The Trump administration has demanded that Facebook turn over the content on anti-Trump demonstrators. Is this a valid attempt at uncovering reckless violence in public spaces, or is it a blatant violation of a company’s and individuals’ civil rights?
Violence at a demonstration of any kind is abhorrent, whether it’s perpetrated by the far-leftist Antifa’s or the far-right, neo-nazi, white extremists. The result is the same regardless of political persuasion – innocent people get hurt and violators should be arrested and prosecuted. However, when does official reaction cross legal lines and infringe on a person’s right to privacy?
This thorny conundrum is being considered in Washington DC where, as a result of anti-Trump demonstrations last winter, violence erupted. As a result, the Department of Justice (DOJ) has demanded Facebook turn over information about three anti-Trump activists. The DOJ, via warrants requested by US prosecutors, has specifically targeted three anti-Trump protestors. It has asked Facebook for personal information about their public postings and communications. This prompted a legal challenge by civil liberties advocates.
According to The Independent, the US prosecutors, “Citing “evidence of rioting or intent to riot,” made the sweeping requests asking Facebook to disclose all personal information of the organizers, including their passwords and physical addresses, as well as all activity associated with their accounts, any photos or videos they uploaded or any messages they sent.”
The American Civil Liberties Union (ACLU) pushed back in an effort to quash the warrant requests. It pointed out the implications for future demonstrations and expressions of free speech, along with the potential to“chill future online communications.” It warned further that executing the warrants would “reach deeply into individuals’ private lives and protected associational and political activity.” Other observers worry that this would let the genie out of the bottle. This could make other types of activity unrelated to politics fair game for law enforcement – not just those relating to demonstrations run amok.
Clearly, this doesn’t appear to be a case of national security trumping (pardon the pun) individual liberties and freedom of speech. To many, this has the whiff of a vendetta by the vengeful, narcissistic Trump, who was embarrassed by the demonstrations as much as he was by the disappointing turnout for his inauguration. The timing of the warrant requests back in February, and the president’s own rhetoric, certainly support this notion.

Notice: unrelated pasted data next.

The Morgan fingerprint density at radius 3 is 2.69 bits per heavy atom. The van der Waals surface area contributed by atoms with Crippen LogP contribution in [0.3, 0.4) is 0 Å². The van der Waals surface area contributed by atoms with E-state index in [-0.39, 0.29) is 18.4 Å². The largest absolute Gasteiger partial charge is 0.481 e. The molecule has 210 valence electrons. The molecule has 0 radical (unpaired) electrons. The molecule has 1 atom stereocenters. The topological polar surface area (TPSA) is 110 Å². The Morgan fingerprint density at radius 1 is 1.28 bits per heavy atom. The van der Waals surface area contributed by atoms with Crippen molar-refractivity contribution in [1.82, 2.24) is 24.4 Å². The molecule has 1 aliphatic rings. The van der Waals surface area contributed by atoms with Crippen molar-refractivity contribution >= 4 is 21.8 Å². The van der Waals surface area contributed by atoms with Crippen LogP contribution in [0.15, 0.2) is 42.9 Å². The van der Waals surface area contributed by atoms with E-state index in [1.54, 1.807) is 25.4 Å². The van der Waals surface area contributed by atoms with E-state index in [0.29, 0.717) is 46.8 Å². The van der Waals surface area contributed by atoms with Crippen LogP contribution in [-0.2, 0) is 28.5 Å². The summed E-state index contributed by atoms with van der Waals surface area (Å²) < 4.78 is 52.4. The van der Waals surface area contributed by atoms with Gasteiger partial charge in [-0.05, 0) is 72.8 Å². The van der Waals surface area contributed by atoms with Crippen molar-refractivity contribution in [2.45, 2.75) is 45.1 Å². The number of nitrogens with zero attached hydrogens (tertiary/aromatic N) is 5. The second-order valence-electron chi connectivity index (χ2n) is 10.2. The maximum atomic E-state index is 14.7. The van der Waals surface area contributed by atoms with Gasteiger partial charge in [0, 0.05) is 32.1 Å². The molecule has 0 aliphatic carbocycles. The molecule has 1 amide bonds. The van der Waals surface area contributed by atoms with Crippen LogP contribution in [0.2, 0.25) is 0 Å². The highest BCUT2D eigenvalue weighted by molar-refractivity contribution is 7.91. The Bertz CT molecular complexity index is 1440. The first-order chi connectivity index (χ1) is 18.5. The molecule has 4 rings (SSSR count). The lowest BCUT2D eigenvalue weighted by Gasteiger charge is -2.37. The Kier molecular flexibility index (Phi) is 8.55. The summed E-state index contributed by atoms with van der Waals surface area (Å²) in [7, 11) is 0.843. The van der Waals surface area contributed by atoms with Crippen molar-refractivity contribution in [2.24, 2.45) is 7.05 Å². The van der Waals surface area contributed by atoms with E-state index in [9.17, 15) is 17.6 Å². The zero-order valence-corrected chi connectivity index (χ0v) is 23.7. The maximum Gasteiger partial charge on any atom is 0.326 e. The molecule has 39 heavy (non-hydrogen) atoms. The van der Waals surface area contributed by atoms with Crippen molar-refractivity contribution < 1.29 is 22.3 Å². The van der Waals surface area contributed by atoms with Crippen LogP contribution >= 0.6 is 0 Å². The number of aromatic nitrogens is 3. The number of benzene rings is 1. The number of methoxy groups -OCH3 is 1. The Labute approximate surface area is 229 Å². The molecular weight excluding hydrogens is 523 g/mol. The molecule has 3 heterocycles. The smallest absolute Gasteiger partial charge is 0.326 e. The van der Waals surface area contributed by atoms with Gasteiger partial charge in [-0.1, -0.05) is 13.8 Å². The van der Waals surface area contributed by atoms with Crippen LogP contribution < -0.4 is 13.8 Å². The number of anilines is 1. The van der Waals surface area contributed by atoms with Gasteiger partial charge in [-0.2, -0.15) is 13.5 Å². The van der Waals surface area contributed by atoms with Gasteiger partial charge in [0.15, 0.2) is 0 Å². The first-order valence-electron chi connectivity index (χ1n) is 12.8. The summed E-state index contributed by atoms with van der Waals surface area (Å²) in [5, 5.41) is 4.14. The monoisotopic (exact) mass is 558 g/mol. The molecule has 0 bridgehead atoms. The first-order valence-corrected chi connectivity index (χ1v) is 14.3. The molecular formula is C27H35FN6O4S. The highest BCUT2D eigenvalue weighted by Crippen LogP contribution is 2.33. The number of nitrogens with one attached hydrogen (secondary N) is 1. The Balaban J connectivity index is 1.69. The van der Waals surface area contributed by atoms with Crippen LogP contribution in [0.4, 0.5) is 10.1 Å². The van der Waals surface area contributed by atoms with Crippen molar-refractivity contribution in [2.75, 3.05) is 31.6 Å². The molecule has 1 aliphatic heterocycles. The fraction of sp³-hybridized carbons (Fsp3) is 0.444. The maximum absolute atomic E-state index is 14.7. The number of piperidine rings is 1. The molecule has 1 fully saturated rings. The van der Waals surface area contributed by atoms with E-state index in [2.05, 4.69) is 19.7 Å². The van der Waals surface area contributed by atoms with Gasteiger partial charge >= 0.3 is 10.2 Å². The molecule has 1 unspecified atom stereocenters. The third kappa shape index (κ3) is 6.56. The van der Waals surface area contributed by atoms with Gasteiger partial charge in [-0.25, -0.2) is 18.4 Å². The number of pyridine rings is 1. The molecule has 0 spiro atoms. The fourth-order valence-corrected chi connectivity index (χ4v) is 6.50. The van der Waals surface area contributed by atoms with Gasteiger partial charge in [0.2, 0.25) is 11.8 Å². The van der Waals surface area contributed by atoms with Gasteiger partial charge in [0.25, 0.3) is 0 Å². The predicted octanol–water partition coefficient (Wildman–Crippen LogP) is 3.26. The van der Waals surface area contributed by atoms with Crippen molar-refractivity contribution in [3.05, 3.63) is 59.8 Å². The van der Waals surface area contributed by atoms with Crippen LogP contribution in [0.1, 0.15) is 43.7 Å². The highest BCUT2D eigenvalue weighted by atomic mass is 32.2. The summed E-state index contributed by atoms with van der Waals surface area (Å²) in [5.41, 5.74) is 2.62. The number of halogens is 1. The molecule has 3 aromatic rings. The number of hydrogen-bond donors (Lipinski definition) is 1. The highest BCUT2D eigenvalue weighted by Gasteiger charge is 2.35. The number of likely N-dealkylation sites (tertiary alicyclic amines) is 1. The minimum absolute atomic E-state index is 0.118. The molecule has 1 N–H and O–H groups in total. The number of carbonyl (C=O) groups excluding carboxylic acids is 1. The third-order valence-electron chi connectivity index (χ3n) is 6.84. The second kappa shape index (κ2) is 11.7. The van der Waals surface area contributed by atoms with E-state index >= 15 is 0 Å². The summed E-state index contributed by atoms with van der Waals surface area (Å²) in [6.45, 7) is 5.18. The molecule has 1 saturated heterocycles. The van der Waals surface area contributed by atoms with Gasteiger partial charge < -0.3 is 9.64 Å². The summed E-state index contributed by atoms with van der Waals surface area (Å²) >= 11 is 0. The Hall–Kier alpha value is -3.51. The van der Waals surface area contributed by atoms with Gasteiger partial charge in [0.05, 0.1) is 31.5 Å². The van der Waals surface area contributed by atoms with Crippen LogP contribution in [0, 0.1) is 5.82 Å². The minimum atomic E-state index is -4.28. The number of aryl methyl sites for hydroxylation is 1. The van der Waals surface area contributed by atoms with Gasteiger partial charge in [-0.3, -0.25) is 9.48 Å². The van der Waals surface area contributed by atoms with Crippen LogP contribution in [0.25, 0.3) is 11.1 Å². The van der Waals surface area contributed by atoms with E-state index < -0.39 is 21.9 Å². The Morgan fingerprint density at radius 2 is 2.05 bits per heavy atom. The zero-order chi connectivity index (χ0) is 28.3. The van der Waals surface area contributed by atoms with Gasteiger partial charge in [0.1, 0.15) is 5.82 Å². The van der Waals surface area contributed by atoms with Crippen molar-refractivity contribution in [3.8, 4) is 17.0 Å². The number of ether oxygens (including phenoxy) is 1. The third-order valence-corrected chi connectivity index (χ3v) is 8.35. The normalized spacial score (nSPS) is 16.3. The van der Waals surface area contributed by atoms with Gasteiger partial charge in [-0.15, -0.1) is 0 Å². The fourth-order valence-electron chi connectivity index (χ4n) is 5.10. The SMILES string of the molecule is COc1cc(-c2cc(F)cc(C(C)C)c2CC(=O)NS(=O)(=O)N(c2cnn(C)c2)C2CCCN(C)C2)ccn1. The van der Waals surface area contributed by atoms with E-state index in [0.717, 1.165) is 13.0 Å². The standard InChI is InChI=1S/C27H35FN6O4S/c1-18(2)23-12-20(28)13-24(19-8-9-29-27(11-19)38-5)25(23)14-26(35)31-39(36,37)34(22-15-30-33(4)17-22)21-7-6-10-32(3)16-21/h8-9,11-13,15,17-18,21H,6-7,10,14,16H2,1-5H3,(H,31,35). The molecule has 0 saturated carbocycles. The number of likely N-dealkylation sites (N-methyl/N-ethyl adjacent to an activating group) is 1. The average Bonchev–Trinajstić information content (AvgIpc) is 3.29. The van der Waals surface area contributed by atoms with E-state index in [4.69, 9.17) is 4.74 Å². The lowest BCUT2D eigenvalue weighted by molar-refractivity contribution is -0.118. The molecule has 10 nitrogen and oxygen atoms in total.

Requesting access to data from a site like Facebook risks exposing unrelated personal information to the public, including intimate details of a person’s life, from romantic encounters to sexual preferences. Conversations with friends and family members would also be bared for all to see, the ACLU’s court filing argues. Highlighting information like this could dampen enthusiasm for any such intercommunication in the future.
Supporters of the DOJ action deny these steps are being taken out of revenge, or just because these were anti-Trump demonstrators. They believe it is a legitimate attempt to see how deep the ties are between the agitators and well-organized anarchist organizations. They feel that such organizations don’t have any affinity for one target – say Trump – but are bent on using unlawful means to tear down anything that has to do with lawful government.
Even if this were true, there is little doubt that this request for information from Facebook – and successfully executing the warrants – could give law enforcement an opening to delve further into individuals’ private lives. It wouldn’t just embolden them, it would legitimize them.